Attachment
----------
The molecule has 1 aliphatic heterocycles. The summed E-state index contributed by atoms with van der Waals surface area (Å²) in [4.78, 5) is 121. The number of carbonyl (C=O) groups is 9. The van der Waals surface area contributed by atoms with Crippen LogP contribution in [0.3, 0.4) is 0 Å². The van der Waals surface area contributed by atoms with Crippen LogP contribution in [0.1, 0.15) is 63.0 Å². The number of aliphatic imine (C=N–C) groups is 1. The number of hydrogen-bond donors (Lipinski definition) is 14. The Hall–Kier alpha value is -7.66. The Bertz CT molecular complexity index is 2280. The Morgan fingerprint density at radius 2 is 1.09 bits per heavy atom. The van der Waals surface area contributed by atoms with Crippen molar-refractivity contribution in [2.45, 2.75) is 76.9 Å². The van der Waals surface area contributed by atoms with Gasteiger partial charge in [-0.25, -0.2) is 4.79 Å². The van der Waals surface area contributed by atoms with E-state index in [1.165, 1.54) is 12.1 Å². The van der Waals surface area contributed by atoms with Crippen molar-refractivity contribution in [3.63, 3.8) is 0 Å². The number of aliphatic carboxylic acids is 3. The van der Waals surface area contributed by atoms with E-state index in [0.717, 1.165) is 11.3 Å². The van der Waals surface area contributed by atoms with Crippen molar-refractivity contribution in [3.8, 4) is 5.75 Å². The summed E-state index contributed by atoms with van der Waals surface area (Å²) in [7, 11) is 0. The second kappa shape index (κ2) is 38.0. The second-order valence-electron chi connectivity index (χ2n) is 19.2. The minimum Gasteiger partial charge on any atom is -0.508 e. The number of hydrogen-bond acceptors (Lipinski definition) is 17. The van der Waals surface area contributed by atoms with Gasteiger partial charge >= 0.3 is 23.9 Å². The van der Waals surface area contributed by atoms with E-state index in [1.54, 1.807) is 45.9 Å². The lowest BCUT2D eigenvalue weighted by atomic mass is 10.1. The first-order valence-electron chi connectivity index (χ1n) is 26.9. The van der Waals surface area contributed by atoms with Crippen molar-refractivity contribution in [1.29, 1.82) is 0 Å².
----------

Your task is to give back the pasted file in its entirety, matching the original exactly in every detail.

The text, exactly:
The molecule has 1 aliphatic heterocycles. The summed E-state index contributed by atoms with van der Waals surface area (Å²) in [4.78, 5) is 121. The number of carbonyl (C=O) groups is 9. The van der Waals surface area contributed by atoms with Crippen LogP contribution in [0.3, 0.4) is 0 Å². The van der Waals surface area contributed by atoms with Crippen LogP contribution in [0.1, 0.15) is 63.0 Å². The number of aliphatic imine (C=N–C) groups is 1. The number of hydrogen-bond donors (Lipinski definition) is 14. The Hall–Kier alpha value is -7.66. The Bertz CT molecular complexity index is 2280. The Morgan fingerprint density at radius 2 is 1.09 bits per heavy atom. The van der Waals surface area contributed by atoms with Crippen molar-refractivity contribution in [2.45, 2.75) is 76.9 Å². The van der Waals surface area contributed by atoms with Gasteiger partial charge in [-0.25, -0.2) is 4.79 Å². The van der Waals surface area contributed by atoms with E-state index in [1.165, 1.54) is 12.1 Å². The van der Waals surface area contributed by atoms with Crippen molar-refractivity contribution in [3.63, 3.8) is 0 Å². The number of aliphatic carboxylic acids is 3. The van der Waals surface area contributed by atoms with E-state index in [0.717, 1.165) is 11.3 Å². The van der Waals surface area contributed by atoms with Crippen molar-refractivity contribution in [3.8, 4) is 5.75 Å². The summed E-state index contributed by atoms with van der Waals surface area (Å²) in [7, 11) is 0. The second kappa shape index (κ2) is 38.0. The second-order valence-electron chi connectivity index (χ2n) is 19.2. The minimum Gasteiger partial charge on any atom is -0.508 e. The number of hydrogen-bond acceptors (Lipinski definition) is 17. The van der Waals surface area contributed by atoms with Gasteiger partial charge >= 0.3 is 23.9 Å². The van der Waals surface area contributed by atoms with E-state index in [1.54, 1.807) is 45.9 Å². The lowest BCUT2D eigenvalue weighted by atomic mass is 10.1. The first-order valence-electron chi connectivity index (χ1n) is 26.9. The van der Waals surface area contributed by atoms with Crippen molar-refractivity contribution in [1.29, 1.82) is 0 Å².